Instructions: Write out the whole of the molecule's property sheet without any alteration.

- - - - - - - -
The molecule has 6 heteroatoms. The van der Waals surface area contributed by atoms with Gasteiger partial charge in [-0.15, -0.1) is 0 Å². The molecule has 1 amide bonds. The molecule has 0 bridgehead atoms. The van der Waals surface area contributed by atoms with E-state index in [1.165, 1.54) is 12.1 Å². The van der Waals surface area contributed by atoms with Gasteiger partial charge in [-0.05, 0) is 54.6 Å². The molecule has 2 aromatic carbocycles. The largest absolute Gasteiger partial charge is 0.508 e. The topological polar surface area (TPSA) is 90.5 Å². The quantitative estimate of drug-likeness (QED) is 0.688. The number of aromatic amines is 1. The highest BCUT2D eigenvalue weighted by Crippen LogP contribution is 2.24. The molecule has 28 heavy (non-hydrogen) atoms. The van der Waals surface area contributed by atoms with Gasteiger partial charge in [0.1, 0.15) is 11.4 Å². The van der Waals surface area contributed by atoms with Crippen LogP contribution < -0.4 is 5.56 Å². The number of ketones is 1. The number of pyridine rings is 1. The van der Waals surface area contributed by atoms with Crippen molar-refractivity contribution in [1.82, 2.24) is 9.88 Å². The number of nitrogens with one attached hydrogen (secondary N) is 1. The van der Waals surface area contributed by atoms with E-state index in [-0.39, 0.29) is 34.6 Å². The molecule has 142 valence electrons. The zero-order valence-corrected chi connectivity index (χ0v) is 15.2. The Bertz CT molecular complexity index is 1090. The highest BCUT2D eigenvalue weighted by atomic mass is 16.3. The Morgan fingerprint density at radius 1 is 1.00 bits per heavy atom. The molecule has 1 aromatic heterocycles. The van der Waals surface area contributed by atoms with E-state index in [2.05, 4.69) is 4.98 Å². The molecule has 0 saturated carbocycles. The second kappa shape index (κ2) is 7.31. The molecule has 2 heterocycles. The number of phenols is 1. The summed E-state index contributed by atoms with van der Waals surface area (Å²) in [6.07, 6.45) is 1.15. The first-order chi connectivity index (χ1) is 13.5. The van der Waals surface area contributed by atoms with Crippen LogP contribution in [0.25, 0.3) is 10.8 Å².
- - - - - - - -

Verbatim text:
The molecule has 6 heteroatoms. The van der Waals surface area contributed by atoms with Gasteiger partial charge in [-0.15, -0.1) is 0 Å². The molecule has 1 amide bonds. The molecule has 0 bridgehead atoms. The van der Waals surface area contributed by atoms with E-state index in [1.165, 1.54) is 12.1 Å². The van der Waals surface area contributed by atoms with Gasteiger partial charge in [-0.05, 0) is 54.6 Å². The molecule has 2 aromatic carbocycles. The largest absolute Gasteiger partial charge is 0.508 e. The topological polar surface area (TPSA) is 90.5 Å². The quantitative estimate of drug-likeness (QED) is 0.688. The number of aromatic amines is 1. The highest BCUT2D eigenvalue weighted by Crippen LogP contribution is 2.24. The molecule has 28 heavy (non-hydrogen) atoms. The van der Waals surface area contributed by atoms with Gasteiger partial charge in [0.1, 0.15) is 11.4 Å². The van der Waals surface area contributed by atoms with Crippen LogP contribution < -0.4 is 5.56 Å². The number of ketones is 1. The number of pyridine rings is 1. The van der Waals surface area contributed by atoms with Crippen molar-refractivity contribution in [1.82, 2.24) is 9.88 Å². The number of nitrogens with one attached hydrogen (secondary N) is 1. The van der Waals surface area contributed by atoms with E-state index in [-0.39, 0.29) is 34.6 Å². The molecule has 142 valence electrons. The zero-order valence-corrected chi connectivity index (χ0v) is 15.2. The Bertz CT molecular complexity index is 1090. The highest BCUT2D eigenvalue weighted by atomic mass is 16.3. The Morgan fingerprint density at radius 1 is 1.00 bits per heavy atom. The molecule has 1 aromatic heterocycles. The van der Waals surface area contributed by atoms with E-state index in [2.05, 4.69) is 4.98 Å². The molecule has 0 saturated carbocycles. The second kappa shape index (κ2) is 7.31. The molecule has 2 heterocycles. The number of phenols is 1. The summed E-state index contributed by atoms with van der Waals surface area (Å²) in [6.07, 6.45) is 1.15. The first-order chi connectivity index (χ1) is 13.5. The van der Waals surface area contributed by atoms with Crippen LogP contribution in [0.25, 0.3) is 10.8 Å².